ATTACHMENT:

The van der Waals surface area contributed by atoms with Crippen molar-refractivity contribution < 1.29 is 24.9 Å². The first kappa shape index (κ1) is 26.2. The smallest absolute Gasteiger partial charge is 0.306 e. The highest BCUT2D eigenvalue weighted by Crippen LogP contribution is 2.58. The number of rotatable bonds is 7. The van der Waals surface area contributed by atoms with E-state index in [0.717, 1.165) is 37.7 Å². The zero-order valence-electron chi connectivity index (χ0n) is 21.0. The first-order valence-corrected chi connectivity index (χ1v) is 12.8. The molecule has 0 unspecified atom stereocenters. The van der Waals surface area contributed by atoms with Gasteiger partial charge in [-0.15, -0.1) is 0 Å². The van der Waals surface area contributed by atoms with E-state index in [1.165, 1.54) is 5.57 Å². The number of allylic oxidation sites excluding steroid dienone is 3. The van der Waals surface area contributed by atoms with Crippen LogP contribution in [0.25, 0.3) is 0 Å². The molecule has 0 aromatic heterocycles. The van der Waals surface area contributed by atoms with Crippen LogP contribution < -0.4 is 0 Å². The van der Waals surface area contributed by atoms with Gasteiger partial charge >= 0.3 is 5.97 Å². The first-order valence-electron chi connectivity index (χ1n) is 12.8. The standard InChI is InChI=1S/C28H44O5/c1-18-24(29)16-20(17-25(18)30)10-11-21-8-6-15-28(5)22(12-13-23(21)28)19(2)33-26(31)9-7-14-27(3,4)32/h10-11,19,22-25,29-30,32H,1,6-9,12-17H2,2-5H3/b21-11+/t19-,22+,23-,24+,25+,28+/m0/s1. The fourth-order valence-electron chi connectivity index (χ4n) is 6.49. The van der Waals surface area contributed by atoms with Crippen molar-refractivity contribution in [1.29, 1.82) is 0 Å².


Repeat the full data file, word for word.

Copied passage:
The van der Waals surface area contributed by atoms with Crippen molar-refractivity contribution < 1.29 is 24.9 Å². The first kappa shape index (κ1) is 26.2. The smallest absolute Gasteiger partial charge is 0.306 e. The highest BCUT2D eigenvalue weighted by Crippen LogP contribution is 2.58. The number of rotatable bonds is 7. The van der Waals surface area contributed by atoms with E-state index in [0.717, 1.165) is 37.7 Å². The zero-order valence-electron chi connectivity index (χ0n) is 21.0. The first-order valence-corrected chi connectivity index (χ1v) is 12.8. The molecule has 0 unspecified atom stereocenters. The van der Waals surface area contributed by atoms with Gasteiger partial charge in [-0.15, -0.1) is 0 Å². The van der Waals surface area contributed by atoms with E-state index in [1.165, 1.54) is 5.57 Å². The number of allylic oxidation sites excluding steroid dienone is 3. The van der Waals surface area contributed by atoms with Crippen LogP contribution in [0.25, 0.3) is 0 Å². The molecule has 0 aromatic heterocycles. The van der Waals surface area contributed by atoms with Crippen LogP contribution < -0.4 is 0 Å². The van der Waals surface area contributed by atoms with Gasteiger partial charge >= 0.3 is 5.97 Å². The first-order valence-electron chi connectivity index (χ1n) is 12.8. The standard InChI is InChI=1S/C28H44O5/c1-18-24(29)16-20(17-25(18)30)10-11-21-8-6-15-28(5)22(12-13-23(21)28)19(2)33-26(31)9-7-14-27(3,4)32/h10-11,19,22-25,29-30,32H,1,6-9,12-17H2,2-5H3/b21-11+/t19-,22+,23-,24+,25+,28+/m0/s1. The fourth-order valence-electron chi connectivity index (χ4n) is 6.49. The van der Waals surface area contributed by atoms with Crippen molar-refractivity contribution in [1.29, 1.82) is 0 Å².